A lot of people are calling NASCAR 3 the best NASCAR simulation ever, but considering that Papyrus' series of NASCAR games has never had much in the way of competition, that seemingly grandiose praise doesn't do this incredible simulation justice. So let me set the record straight: Besides being the best NASCAR sim ever, it could very well be the best racing simulation ever.
This game's got it all: action that's hotter than fried chicken just hauled out of a Frydaddy, animations cooler than a bottle of brew pulled from a tub of ice, and bump-and-grind racing that's tastier than a paper bag full of greasy pork rinds. If my editors would let me, I'd confine my review to six simple words: Buy it, and buy it now.
It's not often I see a game where just about everything has been done to perfection, but this is one of them, so I'll start by mentioning the scarce few (and minor) gripes I had. Fans of the NASCAR Racing series have been clamoring for better support for Internet play, and Papyrus has obliged by incorporating a feature that lets you seamlessly connect to a WON.net server from within the game. That's great, because it means you don't have to load a memory-hungry web browser to play - especially important since this game will gladly use every resource at its disposal.
The problem, though, is that ever-present issue of latency, and it's one that's exacerbated by the fact that the numbers here (numbers as in ping times) don't stack up with what you're seeing onscreen. Join a game where your ping time is allegedly 130 milliseconds with a dial-up connection, and you'll joyously jump into the fray only to find that cars appear and disappear, causing drivers to slam into each other through no fault of their own. The point is moot if you host a game, but if you do so, be sure to feel pity for the guys who are running into these problems.
After many attempts at driving on WON.net, I finally resigned myself to the fact that there's just no way to ensure the experience is going to be smooth from start to finish, especially for users with dial-up connections. The good news is that pretty soon a lot of us - even me, in the NASCAR heartland of North Carolina, a mere 40 minutes from Richard Petty's birthplace - will have cable modems, and "latency" will be a mere footnote in some dictionary of obsolete technological terminology.
About the only other thing missing from NASCAR Racing 3 is the full lineup of NASCAR drivers and the licenses to use the names "Winston Cup" and "Busch Grand Nationals." How important is that to me? Not very. It's just as well that my daughter doesn't see an ad for cigarettes or beer when she moseys into my office while I'm racing, and you can bet your bottom dollar there'll be downloads created by users that'll give you the whole NASCAR lineup anyway.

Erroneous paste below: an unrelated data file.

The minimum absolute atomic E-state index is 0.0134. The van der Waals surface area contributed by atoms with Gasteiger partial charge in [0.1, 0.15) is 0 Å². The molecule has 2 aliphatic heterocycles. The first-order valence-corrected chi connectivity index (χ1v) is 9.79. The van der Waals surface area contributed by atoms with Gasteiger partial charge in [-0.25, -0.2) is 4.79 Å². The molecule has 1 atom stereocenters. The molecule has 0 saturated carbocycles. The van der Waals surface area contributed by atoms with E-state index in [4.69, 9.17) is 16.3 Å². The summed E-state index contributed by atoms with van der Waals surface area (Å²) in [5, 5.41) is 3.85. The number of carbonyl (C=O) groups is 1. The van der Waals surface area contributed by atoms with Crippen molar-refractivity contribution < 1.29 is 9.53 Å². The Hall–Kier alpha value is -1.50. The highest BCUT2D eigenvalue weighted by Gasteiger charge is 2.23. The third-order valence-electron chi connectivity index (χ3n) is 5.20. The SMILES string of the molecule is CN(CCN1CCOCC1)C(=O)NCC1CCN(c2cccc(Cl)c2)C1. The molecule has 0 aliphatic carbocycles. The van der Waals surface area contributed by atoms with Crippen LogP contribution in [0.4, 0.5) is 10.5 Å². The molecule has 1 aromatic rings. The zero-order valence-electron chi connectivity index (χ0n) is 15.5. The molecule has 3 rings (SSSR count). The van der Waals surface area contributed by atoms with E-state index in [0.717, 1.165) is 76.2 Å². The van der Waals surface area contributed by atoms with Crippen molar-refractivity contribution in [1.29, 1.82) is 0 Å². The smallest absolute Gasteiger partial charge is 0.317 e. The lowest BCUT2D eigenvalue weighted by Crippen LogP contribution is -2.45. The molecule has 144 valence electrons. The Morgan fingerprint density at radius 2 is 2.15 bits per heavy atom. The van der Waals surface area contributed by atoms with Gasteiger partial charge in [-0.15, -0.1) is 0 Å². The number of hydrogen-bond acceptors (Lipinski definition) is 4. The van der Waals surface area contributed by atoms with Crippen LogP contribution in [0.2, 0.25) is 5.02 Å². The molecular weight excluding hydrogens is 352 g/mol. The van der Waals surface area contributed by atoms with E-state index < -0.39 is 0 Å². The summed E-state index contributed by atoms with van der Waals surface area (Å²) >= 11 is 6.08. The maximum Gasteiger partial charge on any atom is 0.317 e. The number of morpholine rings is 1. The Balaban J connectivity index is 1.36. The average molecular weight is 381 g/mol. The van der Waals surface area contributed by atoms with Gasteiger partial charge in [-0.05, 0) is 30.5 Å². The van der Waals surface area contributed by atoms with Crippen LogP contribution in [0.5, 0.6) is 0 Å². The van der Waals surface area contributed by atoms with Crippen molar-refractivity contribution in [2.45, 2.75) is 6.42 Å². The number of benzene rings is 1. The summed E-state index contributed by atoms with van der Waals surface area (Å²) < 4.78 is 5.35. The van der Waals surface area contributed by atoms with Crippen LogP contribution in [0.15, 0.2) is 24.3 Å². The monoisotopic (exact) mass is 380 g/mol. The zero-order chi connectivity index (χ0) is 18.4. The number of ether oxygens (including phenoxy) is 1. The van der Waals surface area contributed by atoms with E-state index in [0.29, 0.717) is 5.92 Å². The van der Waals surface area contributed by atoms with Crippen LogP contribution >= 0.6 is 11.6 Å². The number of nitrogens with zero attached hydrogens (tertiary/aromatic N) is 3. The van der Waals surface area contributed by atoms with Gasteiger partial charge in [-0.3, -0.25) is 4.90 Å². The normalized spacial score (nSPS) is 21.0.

Everything else about the game has been seasoned to perfection. The graphical effects - especially skid marks, smoke from tires, the "line" on the track, and lighting effects - are staggering in their realism and add immensely to the overall racing experience. Then there's the issue of force feedback, which developer Papyrus omitted from its last effort (Grand Prix Legends) because it would have been gratuitous and unrealistic: In short, they didn't want to do it if they couldn't do it right. And brother, did they ever use the time between Grand Prix Legends and NASCAR 3 to get it right! Take my word for it - this game has the best implementation of force-feedback effects ever. And if you don't think it's strong enough, you can tweak it to suit your perception of how it's supposed to feel. In fact, there's a ton of stuff you can edit to make the game run right for you.
You want tracks? How about the most tracks ever served up in a single game - all the circuits of the Winston Cup and Busch Grand National Series, including the famous Brickyard 400 at Indianapolis? You want to customize a car or driver? Have at it - just use the built-in paint program or a third-party utility to create your own custom car, or import your own image into a new driver setup. Want to find the best setups for each track? Then fire up the WONSWAP utility that comes with the game, which points you directly to a trading ground of car setup configurations for quick and easy download. Not quite up to running against the big boys? Then ease down the opponent's strength settings to as low as 80 percent (or as high as 125 percent, if you're feeling special) - a feature that the highly difficult Grand Prix Legends sorely lacked. From car setup to appearance to performance, it looks like the guys at Papyrus have actually managed to implement every single valid suggestion they've received during the years they've been putting out the NASCAR games.
But what makes NASCAR Racing 3 so incredibly special is the racing, and words aren't really adequate to describe just how this game puts you into the driver's seat. Perhaps the closest I can come to elaborating on this game's excellence is to relate a phone call I had with a fellow NASCAR nut who's also been a fan of the Papyrus series since its inception. I rang him up and started raving about what a mind-blowing experience each race was, until finally, at a loss for words, I just said, "All I know for sure is that it just feels like real racing." Only a second or two elapsed before he replied with a chuckle: "What you really mean is that it feels just like real racing." Preach on, brother, and I'll see you out on the track.